Kreisman has lined up an impressive array of political endorsements, particularly of public employee unions critical to Oregon’s Democratic Party politics. This has come largely because her incumbent challenger, Nosse, voted to cut public employee retirement benefits along with several other Democrats during the state’s 2019 legislative session. Many of these unions refused to back any politician who participated in that vote, and this, coupled with Kreisman’s strong position on housing, has helped her to gain traction.

“[The state legislature’s] actions and decisions have, for far too long, been dictated by this state’s corporations and wealthiest residents, with no real opposition despite a Democrat supermajority,” says Portland DSA Co-Chair Olivia Katbi Smith about why the chapter is working to support Kreisman’s campaign. “We have seen the way Democrats in this state will not hesitate to throw workers under the bus in order to preserve the status quo and push more austerity budgets.”

Meanwhile, Portland’s mayoral contest may end up even more heated, as current Mayor Ted Wheeler is increasingly coming under fire for how he has managed the city throughout its perpetual housing crisis. In 2016, Sarah Iannarone ran to Wheeler’s left, but lost the race after local media focused on an arrest from her distant past instead of her progressive policy platform. She is running to unseat Wheeler again this year, emphasizing how the city’s housing crisis has created a question of electability.

“When you boil it down, I am driven by my faith in the power of community, and the current mayor responds to grassroots power as a threat rather than an asset in the challenges our city is facing, especially climate chaos, lack of affordable housing and rising inequality,” Iannarone told Truthout.

Portland voters approved a tax to raise $258.4 million to invest in 1,300 units of affordable housing in November 2016, yet under Wheeler’s leadership, Iannarone says only a small fraction of those units have actually become available. (At the time of publication, Wheeler’s office did not respond to Truthout’s request for comment.) The units are just a tiny piece of what many housing advocates say is needed to start truly confronting the problem. This situation has only gotten more dire in the wake of the coronavirus layoffs and the impending economic recession that means that the specter of unpayable rents will linger in the city long after business returns to near normal.

“I see it as a mayor’s job to protect human health and safety — especially of the most vulnerable — by whatever means possible. If that means displacing the burden up the food chain off the backs of local renters onto the financier class, then we should commit to that course, acknowledge our uncertainty in the moment, and fight for the suspension of rent for our residential and commercial tenants for as long as is needed,” says Iannarone.

One of the foundations of Iannarone’s campaign is a plan she is calling “Housing for All,” an in-depth series of policy proposals including a five-year plan to end the “housing state of emergency,” including open support for tenant union organizing, an anti-displacement program and a massive increase in affordable housing.

“This status quo is unsustainable, and Portlanders deserve better: Our crisis demands a more collaborative, community-based approach to housing all Portlanders,” Iannarone says. “People are hurting. People are sick of being told things are getting better, of being shown statistics to show how successful centrists have been in alleviating the burdens of unfettered capitalism. People are sick of voting for something and then never feeling the results.”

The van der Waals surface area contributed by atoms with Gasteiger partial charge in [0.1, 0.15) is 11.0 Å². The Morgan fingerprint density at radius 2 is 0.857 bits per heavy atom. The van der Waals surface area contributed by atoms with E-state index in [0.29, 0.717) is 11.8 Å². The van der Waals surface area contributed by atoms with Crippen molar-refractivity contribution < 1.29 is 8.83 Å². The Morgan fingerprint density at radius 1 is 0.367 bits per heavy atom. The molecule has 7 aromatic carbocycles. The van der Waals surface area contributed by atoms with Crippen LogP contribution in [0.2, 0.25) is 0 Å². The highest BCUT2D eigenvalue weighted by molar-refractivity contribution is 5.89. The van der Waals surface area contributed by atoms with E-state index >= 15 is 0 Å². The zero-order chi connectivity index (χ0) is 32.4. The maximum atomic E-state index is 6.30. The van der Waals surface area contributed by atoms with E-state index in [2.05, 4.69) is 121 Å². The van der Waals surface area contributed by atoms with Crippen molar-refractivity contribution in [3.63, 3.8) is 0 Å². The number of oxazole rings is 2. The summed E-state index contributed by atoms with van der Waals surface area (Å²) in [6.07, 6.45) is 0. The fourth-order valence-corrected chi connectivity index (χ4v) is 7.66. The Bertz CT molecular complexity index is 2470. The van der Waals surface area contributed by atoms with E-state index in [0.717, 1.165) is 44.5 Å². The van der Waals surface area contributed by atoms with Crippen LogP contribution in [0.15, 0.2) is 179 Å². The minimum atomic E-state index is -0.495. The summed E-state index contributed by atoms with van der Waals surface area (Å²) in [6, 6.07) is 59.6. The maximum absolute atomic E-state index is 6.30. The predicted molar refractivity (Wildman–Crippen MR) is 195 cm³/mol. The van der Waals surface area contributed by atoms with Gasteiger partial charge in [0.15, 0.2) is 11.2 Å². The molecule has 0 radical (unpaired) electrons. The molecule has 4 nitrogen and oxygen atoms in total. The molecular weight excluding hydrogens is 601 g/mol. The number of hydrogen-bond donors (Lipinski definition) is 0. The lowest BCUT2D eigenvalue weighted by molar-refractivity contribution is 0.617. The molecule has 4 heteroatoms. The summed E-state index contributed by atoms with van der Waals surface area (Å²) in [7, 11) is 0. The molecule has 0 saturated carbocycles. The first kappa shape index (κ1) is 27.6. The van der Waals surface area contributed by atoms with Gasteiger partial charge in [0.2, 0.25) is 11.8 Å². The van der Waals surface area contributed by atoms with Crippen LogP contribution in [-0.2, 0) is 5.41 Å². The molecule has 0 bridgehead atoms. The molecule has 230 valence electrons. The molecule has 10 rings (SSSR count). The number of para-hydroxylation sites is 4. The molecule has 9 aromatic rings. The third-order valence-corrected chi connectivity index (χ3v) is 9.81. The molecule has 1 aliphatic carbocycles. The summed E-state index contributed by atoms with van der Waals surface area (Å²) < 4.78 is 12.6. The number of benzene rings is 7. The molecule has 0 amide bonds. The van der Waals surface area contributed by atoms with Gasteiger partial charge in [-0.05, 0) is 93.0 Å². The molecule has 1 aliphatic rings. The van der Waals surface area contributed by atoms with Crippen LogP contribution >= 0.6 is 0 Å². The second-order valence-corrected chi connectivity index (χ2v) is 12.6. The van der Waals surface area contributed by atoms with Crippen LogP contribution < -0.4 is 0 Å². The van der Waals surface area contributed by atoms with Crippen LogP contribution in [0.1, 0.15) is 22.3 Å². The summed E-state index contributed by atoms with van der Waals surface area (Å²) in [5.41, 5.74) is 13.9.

Pushing the State Left

As organizing around housing ramped up across Oregon in 2016, a renter protection bill went before the Oregon State Legislature with five renter protection measures, a piece of legislation that was separate from the Portland-specific measures. Tenant activist and commissioner candidate Black, alongside PTU, lobbied for the bill and watched as Republicans and Democrats, including landlord Rod Monroe, stripped three of those measures out of the bill.

“The housing-hero-Dems didn’t fight to make the bill stronger, fought our attempts to get a hearing on another bill that would have lifted the local ban on rent control, and signaled very strongly after the hasty passage of the bill that they were done with tenants’ rights for the foreseeable future,” Black said about a subsequent 2019 bill. “They bruised their backs with all the back-patting after its passage, swore that it was ‘just the first step,’ and [would] keep working to make it stronger, and then promptly stopped talking about it.”

PTU joined the fight to unseat Monroe in his District 24 primary that year, fought to get another tenant bill through the legislature, and now believe the time is right to start to push for candidates who will act as allies with bolder tenant support solutions. Black hopes that her message of a complete overhaul of the housing system in the city will resonate with voters and mobilize a volunteer base even as she lacks many of the endorsements and financial backing that many Democratic Party favorites have.

“For decades, the Democratic Party has veered to the right — to the point where they are virtually indistinguishable from Republicans on a host of economic issues and increasingly social issues,” Black says. “We have a chance with voters because we’re part of a movement, and renters know that we are the campaign putting forth bold solutions to actually address the crisis they’re experiencing in material and impactful ways, not by just throwing more money at developers.”

DSA is not just organizing in Oregon. The organization has been instrumental in making housing a priority across the country, particularly around tenant organizing in response to the COVID-19 crisis. In North Dakota, the Red River Valley DSA is making tenant support a priority and demanding the state release an executive order forgiving back rent. Some New York City tenants are considering a rent strike connected with the local DSA branch for organizing support. Now that local municipalities are urging renter protections amid the coronavirus layoffs, such as the Denver City Council’s calls for a rent freeze, the DSA has a potentially bigger role to play in mobilizing its base in local elections. With rents being one of the most biting features of the pandemic, this could mean that DSA has a nationwide advantage in speaking to young people and pushing local elections to the left.